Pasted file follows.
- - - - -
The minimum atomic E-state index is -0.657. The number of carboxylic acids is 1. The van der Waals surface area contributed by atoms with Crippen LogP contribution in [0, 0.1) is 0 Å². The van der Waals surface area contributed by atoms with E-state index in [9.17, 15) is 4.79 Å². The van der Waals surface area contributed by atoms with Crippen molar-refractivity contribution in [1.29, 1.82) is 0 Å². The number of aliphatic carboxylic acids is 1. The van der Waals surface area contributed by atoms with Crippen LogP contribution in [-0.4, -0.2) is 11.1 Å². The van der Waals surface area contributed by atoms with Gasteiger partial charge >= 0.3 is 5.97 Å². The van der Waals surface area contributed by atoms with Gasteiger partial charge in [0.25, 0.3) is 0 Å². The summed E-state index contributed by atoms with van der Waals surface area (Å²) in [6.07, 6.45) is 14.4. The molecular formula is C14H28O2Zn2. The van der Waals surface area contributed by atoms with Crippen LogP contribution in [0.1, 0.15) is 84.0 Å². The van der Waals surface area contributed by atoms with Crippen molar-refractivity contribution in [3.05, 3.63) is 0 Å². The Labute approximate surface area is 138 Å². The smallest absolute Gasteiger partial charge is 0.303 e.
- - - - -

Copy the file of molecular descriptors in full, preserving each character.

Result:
The minimum atomic E-state index is -0.657. The number of carboxylic acids is 1. The van der Waals surface area contributed by atoms with Crippen LogP contribution in [0, 0.1) is 0 Å². The van der Waals surface area contributed by atoms with E-state index in [9.17, 15) is 4.79 Å². The van der Waals surface area contributed by atoms with Crippen molar-refractivity contribution in [1.29, 1.82) is 0 Å². The number of aliphatic carboxylic acids is 1. The van der Waals surface area contributed by atoms with Crippen LogP contribution in [-0.4, -0.2) is 11.1 Å². The van der Waals surface area contributed by atoms with Gasteiger partial charge >= 0.3 is 5.97 Å². The van der Waals surface area contributed by atoms with Gasteiger partial charge in [0.25, 0.3) is 0 Å². The summed E-state index contributed by atoms with van der Waals surface area (Å²) in [6.07, 6.45) is 14.4. The molecular formula is C14H28O2Zn2. The van der Waals surface area contributed by atoms with Crippen LogP contribution in [0.1, 0.15) is 84.0 Å². The van der Waals surface area contributed by atoms with Crippen molar-refractivity contribution in [3.05, 3.63) is 0 Å². The Labute approximate surface area is 138 Å². The smallest absolute Gasteiger partial charge is 0.303 e.